After weeks of negotiations between the House and the Senate, Congress finally passed tax legislation designed to lower taxes and stimulate the economy. President Trump signed the Tax Cuts and Jobs Act on Friday, December 22 – right before leaving for the Christmas holiday. As a homeowner, did this bill leave financial presents under your
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What do you do when your credit card just doesn’t meet your needs anymore? Perhaps you have an airline or hotel rewards program that isn’t relevant anymore, you are paying annual fees that aren’t worth the benefits you receive, or you now qualify for a card with a better interest rate. If you are in
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Do you consider yourself a financial risk-taker? If so, what is the standard that you use to analyze risk? If you don’t fully understand risk, you may be looking at the wrong criteria to make the best financial decisions for you and your family. A recent survey by AMG Funds suggests that very few investors
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Santa was not so kind to your friends and relatives this year, so you felt the need to fill the gap. You overspent on holiday gifts, and now you are stuck with a significant amount of holiday debt. Gratitude from gift recipients is a great feeling, but gratitude is not going to pay off your
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Every year, floods cause significant property damage throughout America. Years ago, private insurers had difficulty providing economically viable flood insurance, so the government stepped in to subsidize the process. The National Flood Insurance Program (NFIP), administered by the Federal Emergency Management Agency (FEMA), was created in 1968 to provide flood insurance to properties that are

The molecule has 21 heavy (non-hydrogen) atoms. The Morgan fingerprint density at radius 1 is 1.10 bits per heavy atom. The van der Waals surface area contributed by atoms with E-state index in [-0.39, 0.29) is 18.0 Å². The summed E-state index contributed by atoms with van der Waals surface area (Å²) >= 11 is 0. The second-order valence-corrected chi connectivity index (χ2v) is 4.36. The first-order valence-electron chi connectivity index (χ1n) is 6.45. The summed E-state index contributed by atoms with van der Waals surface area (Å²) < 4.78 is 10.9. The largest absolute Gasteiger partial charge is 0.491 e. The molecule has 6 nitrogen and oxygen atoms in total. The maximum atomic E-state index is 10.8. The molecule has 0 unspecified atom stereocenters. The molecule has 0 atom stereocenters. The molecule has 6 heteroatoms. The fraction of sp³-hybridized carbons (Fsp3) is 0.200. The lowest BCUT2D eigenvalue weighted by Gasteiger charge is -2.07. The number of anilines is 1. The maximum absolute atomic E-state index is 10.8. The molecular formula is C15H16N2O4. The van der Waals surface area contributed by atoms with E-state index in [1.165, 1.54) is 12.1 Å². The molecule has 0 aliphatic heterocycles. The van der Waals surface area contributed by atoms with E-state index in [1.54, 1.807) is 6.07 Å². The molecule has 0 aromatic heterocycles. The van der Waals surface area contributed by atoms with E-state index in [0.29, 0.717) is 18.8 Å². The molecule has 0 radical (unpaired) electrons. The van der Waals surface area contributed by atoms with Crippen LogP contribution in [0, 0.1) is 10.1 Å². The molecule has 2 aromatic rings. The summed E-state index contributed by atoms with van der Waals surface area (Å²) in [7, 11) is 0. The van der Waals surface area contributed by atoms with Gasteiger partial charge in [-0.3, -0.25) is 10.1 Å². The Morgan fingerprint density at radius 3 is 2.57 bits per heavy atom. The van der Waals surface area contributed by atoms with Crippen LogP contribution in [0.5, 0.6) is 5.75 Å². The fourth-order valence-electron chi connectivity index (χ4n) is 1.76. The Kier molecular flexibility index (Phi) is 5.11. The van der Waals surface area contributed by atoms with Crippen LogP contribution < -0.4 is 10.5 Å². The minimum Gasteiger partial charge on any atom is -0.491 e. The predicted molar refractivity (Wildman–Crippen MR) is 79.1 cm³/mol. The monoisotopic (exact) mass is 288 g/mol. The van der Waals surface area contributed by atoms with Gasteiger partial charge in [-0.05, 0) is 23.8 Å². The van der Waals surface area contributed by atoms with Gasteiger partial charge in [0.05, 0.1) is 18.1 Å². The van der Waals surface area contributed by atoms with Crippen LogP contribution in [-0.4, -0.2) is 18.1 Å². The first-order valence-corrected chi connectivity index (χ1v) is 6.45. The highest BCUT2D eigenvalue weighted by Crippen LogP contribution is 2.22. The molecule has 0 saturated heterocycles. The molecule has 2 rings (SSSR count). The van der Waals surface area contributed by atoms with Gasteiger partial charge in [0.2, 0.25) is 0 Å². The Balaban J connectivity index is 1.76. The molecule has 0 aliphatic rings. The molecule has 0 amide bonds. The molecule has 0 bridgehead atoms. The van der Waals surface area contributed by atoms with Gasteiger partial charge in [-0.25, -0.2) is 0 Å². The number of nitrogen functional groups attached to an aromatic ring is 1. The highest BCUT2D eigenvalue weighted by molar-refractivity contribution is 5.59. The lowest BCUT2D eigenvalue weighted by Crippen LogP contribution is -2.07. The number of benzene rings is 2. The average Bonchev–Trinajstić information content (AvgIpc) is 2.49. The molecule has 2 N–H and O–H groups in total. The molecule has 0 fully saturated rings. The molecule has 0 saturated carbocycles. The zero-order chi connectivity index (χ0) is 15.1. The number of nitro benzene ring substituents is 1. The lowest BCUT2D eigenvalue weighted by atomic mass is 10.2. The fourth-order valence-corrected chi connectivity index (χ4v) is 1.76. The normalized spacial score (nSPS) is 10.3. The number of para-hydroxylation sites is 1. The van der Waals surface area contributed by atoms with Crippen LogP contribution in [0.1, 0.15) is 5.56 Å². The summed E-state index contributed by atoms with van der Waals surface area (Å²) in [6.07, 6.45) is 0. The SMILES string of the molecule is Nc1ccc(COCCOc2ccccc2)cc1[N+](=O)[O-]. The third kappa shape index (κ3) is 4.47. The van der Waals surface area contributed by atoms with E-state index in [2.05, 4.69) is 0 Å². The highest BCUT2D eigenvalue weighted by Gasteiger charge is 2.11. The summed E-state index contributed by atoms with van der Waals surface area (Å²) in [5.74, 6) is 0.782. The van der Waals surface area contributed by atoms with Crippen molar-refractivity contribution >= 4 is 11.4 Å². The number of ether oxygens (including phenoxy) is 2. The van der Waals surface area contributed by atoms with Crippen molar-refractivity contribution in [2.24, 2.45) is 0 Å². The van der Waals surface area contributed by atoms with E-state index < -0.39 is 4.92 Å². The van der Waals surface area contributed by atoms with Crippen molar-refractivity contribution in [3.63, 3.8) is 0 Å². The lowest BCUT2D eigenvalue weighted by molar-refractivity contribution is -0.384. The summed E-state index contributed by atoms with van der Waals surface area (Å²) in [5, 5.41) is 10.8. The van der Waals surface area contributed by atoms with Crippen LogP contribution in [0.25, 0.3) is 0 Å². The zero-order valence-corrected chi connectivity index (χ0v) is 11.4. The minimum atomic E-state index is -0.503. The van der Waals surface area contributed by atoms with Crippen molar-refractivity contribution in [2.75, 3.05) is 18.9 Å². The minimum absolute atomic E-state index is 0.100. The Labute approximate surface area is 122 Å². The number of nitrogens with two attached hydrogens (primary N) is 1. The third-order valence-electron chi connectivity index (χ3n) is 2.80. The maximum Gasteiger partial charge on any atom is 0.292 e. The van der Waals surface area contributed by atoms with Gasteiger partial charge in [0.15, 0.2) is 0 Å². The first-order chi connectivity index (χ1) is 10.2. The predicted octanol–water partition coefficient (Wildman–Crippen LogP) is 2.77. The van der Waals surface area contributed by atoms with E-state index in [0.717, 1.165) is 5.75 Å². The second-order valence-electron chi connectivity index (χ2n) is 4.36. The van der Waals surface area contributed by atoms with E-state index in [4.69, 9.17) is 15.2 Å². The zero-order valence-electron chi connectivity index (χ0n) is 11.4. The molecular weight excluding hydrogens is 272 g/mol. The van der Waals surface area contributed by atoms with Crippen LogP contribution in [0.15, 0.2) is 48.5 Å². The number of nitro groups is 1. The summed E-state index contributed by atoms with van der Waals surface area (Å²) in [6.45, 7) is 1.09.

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Are you preparing to enter the housing market in 2018? Whether you’re a buyer or a seller, 2018 is likely to be a year of both challenges and opportunities. Our crystal ball is just as cloudy as everyone else’s these days, but based on recent trends and events, we can make a few predictions for
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Coming into a new year seems to compel us to look back and to look forward. How was your 2017? What do you expect from your 2018? While we can’t change the things that are now in our rear view, we do get to envision and create what is in our forward view. As a
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Every year, thousands of Medicare beneficiaries enroll in Medicare Advantage plans during the fall Annual Election Period. With low premiums and ancillary “extras” built in, these plans on paper appeal to many individuals. However, in all the election period excitement, people sometimes overlook aspects of Medicare Advantage coverage that are important. All too often, January
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How often are you asked at a retail outlet if you have a store credit card, and if not, whether you would like to apply for one and put today’s purchase on that card? These cards are examples of “instant approval” credit cards — cards that are approved or denied within a matter of minutes
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You may manage your money well, but do you also manage the bank that holds it for you? If not, you may be missing out on useful services and products, or paying more than necessary to receive them. Consider these tips that can help you to use your bank more wisely. 1. Shop Around –
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Cash flow sounds like a relatively simple concept, and in some ways it is, but poor cash flow management can take down a small business. Cash flow is equally critical for households. If you miss a paycheck when bills come due and you have no reserve funds available, you will incur losses in terms of